Immediately to the left of the cabinets / lathe is what I call my tool stacker.
Set up similar to the lumber rack on the other side using heavy duty shelving standards and brackets,
I have simple 18x24 inch 3/4 plywood mount boards supporting my bench tools including Ridgid sander, bench top jointer,
planer, 8" grinder with Woverine jig, and scroll saw.
Clamshell cabinets, lathe, and tool stacker
with bench top tools.
The oscillating sander has since been put up!
I have to remove the belt from the sander to put it on here though.
The oscillating sander has since been put up!
I have to remove the belt from the sander to put it on here though.
Just to the left of the tool stacker, and above the reverse osmosis system tank is a couple of wall mounted open bins.
The house my extra peg board hooks, as well as. Well... tools for tools. the special spanners etc... for things like table saw, routers etc...
Not installed at the time of this writing, but likely to be within 48 hours is a simple set of 30" heavy duty standards, and brackets and some 24" wide shelves above the open bins.
The plastic open top bins, useful, but dirt magnets!
Next is the Harbor Freight 14 inch band saw. I have it fitted with a riser block kit, cool blocks, cobra coil,
a Grizzly quick tension release from a G0555, and a Craftsman fence. The fence is awful.
This too is on a Harbor Freight mobile base and is working fine.
The hot rodded Harbor Freight Band Saw.
Grizzly tension release in the release position.
Grizzly tension release in the set position.
Lastly on this wall is the Harbor Freight 2 HP dust collector fitted with a Wynn 35A spun bond filter,
that is pulling through a 55 gallon Thien style separator with a side inlet. The duct work is split 5x4x4 using the HF wye, and feeding an upper,
and a lower run. Blast gates are Lee Valley self cleaning aluminum models. It is all sealed up with 3M clear silicone adhesive caulk.
The collector sits on a custom built, and very basic plywood and 2x4 scrap stand made from found woods that were tossed into my yard by Hurricane Ike.
Chances re this was at one time somebodies roof...
Harbor Freight 2HP dust collector
Wynn 35A spun bond cartridge
Thien 55 gallon separator.
Turn left again and you see the Craftsman tool cabinet, with Proto chest. This is my storage for my mechanics tools, screwdrivers etc...
I purchased this new in 1991 to replace a small Snap On tool cabinet that ended up in a friends storage facility when they went bad on the rent...
Keep going down the wall and you will see hidden behind the big bench is the main air compressor. A Harbor Freight 29 gallon 2HP compressor.
I have had it almost 2 years and it has been a beast so far.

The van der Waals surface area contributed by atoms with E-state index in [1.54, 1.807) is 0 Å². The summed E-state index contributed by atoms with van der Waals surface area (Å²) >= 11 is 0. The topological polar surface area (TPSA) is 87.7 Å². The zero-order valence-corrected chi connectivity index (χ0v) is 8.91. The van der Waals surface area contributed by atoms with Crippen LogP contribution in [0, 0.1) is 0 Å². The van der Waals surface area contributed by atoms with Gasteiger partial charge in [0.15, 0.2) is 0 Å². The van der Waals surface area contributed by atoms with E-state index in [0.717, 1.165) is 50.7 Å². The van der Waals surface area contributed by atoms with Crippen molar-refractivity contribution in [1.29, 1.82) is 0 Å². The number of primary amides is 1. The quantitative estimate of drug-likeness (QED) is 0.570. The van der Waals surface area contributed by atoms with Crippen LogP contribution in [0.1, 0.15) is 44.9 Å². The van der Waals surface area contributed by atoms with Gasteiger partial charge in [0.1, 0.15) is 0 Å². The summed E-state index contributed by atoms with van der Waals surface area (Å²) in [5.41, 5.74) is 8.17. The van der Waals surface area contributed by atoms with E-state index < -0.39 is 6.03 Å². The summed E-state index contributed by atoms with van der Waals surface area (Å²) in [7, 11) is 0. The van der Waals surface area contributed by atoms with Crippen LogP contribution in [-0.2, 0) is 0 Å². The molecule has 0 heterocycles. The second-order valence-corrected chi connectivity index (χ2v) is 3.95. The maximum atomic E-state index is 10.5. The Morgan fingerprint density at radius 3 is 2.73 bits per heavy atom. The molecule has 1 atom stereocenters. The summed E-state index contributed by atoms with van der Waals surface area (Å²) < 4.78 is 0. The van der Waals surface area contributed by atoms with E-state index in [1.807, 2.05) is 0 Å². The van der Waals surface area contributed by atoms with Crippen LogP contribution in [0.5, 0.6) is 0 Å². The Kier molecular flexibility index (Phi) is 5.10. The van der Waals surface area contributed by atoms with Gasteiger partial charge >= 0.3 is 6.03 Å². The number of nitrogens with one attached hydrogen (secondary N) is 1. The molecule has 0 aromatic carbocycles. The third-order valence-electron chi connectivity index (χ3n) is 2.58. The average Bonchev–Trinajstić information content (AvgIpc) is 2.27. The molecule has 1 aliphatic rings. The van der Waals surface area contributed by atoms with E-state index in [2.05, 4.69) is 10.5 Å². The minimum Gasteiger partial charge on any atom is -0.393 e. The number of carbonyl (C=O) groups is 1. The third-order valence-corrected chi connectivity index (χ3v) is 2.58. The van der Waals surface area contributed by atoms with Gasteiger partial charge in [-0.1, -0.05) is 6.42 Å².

Harbor Freight 2HP 29 gallon compressor
tucked behind mortiser cabinet.
Note the mortising accessory holder built onto
the cabinet side.
The cabinet is a stepped arrangement holding my Harbor Freight mortising machine, and Harbor Freight 12 inch sliding compound miter saw such that the tables work together.
The section with the mortising machine has a tacked on holder for mortiser accessories, and shelves that hold finishes, strippers etc... It is simply a routed and drilled hunk of 2x4 that is screwed and glued on but boy does it work well!
The main section has a lower section that holds handheld power tools, routers, drills, saws etc...
And a series of drawers to hold saw and router accessories.
Old photo of incomplete cabinet, slider, and mortiser.
The cabinet went out of square as glue joints failed.
Working to rebuild that now...
Old photo of mortiser with custom clamp slotted table.
The bench this was on is now in a
friends garage doing automotive duty...
Above the cabinet mounted to the wall via a pair of heavy french cleats is a library cabinet built specifically to house manuals,
and woodworking publications.
Originally designed to be open storage, this cabinet is being converted to simple plywood doors to protect the contents.
Old photo of library cabinet. Ignore the bench setup
that has been changed, but the cab is pretty much the same.
On top of the Library cabinet is sanding, and finishing accessories including the small parts flocking box and gun, spray guns, etc...
Turn again to the left and now to the center of the shop, and you see the main workbench,
this is a modification of the Fine Woodworking magazine's Get Started in Woodworking bench, with the top built a full 6 feet instead of 5 long.
The height is matched to be 1/8" lower than my Ryobi BT3100 table saw and acts as an outfeed support.
It is fitted with a Central Forge 9 inch quick release vise. It works, but could be better.
This bench is slated to be redone as I am finding a good number of design features I don't care for.
Another old photo. The bench is the same, just the
stuff under it changed. The planer and scroll saw are
on the tool stacker now.
Walk around the bench and you invariably run into the heart of the shop, a Ryobi BT3100 table saw, loaded up with the Wide Table kit, shop made wide table / router table top, shop built router fence, The foot adjusters have been set to completely level this thing off. It is HUGE,
I can crosscut a full 8' sheet of plywood without breaking it down with the circ saw before.
Underneath the extension wing is my 12 gallon shop vac, and 20 gallon Thien trash can cyclone separator.
The table saw. Yeah another old photo. Ignore the
bench in the background. That is the one that left a while ago...
That pretty much is it for now. A constant spate of storage improvement projects is always in the works, so keep posted here.
I will be updating, often!